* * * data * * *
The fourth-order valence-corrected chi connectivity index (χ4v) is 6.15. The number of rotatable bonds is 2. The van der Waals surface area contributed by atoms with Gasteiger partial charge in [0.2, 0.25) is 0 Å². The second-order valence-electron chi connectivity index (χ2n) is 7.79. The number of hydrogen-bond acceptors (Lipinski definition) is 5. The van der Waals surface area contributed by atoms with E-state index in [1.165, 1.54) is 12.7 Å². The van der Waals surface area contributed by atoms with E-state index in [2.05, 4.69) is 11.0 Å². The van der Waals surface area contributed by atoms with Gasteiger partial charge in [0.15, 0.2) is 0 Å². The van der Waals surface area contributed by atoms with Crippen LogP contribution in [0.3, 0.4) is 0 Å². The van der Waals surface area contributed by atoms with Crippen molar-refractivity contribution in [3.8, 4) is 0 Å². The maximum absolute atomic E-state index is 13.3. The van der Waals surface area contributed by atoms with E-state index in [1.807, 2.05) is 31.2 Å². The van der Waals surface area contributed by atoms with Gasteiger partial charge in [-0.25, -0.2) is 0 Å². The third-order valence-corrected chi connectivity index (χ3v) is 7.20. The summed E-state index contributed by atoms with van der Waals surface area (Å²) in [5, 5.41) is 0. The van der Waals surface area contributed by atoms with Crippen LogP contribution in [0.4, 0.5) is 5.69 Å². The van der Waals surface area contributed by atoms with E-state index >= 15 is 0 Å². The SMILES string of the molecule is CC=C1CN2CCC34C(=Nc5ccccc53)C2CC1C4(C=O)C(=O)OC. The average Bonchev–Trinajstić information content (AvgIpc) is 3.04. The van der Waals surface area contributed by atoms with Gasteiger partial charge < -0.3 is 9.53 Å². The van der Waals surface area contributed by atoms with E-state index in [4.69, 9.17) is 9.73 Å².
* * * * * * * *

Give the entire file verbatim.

The fourth-order valence-corrected chi connectivity index (χ4v) is 6.15. The number of rotatable bonds is 2. The van der Waals surface area contributed by atoms with Gasteiger partial charge in [0.2, 0.25) is 0 Å². The second-order valence-electron chi connectivity index (χ2n) is 7.79. The number of hydrogen-bond acceptors (Lipinski definition) is 5. The van der Waals surface area contributed by atoms with E-state index in [1.165, 1.54) is 12.7 Å². The van der Waals surface area contributed by atoms with E-state index in [2.05, 4.69) is 11.0 Å². The van der Waals surface area contributed by atoms with Gasteiger partial charge in [0.15, 0.2) is 0 Å². The van der Waals surface area contributed by atoms with Crippen LogP contribution in [0.3, 0.4) is 0 Å². The van der Waals surface area contributed by atoms with Crippen molar-refractivity contribution in [3.8, 4) is 0 Å². The maximum absolute atomic E-state index is 13.3. The van der Waals surface area contributed by atoms with E-state index in [1.807, 2.05) is 31.2 Å². The van der Waals surface area contributed by atoms with Gasteiger partial charge in [-0.25, -0.2) is 0 Å². The third-order valence-corrected chi connectivity index (χ3v) is 7.20. The summed E-state index contributed by atoms with van der Waals surface area (Å²) in [5, 5.41) is 0. The van der Waals surface area contributed by atoms with Crippen LogP contribution in [0.4, 0.5) is 5.69 Å². The van der Waals surface area contributed by atoms with E-state index >= 15 is 0 Å². The SMILES string of the molecule is CC=C1CN2CCC34C(=Nc5ccccc53)C2CC1C4(C=O)C(=O)OC. The average Bonchev–Trinajstić information content (AvgIpc) is 3.04. The van der Waals surface area contributed by atoms with Gasteiger partial charge < -0.3 is 9.53 Å². The van der Waals surface area contributed by atoms with E-state index in [4.69, 9.17) is 9.73 Å².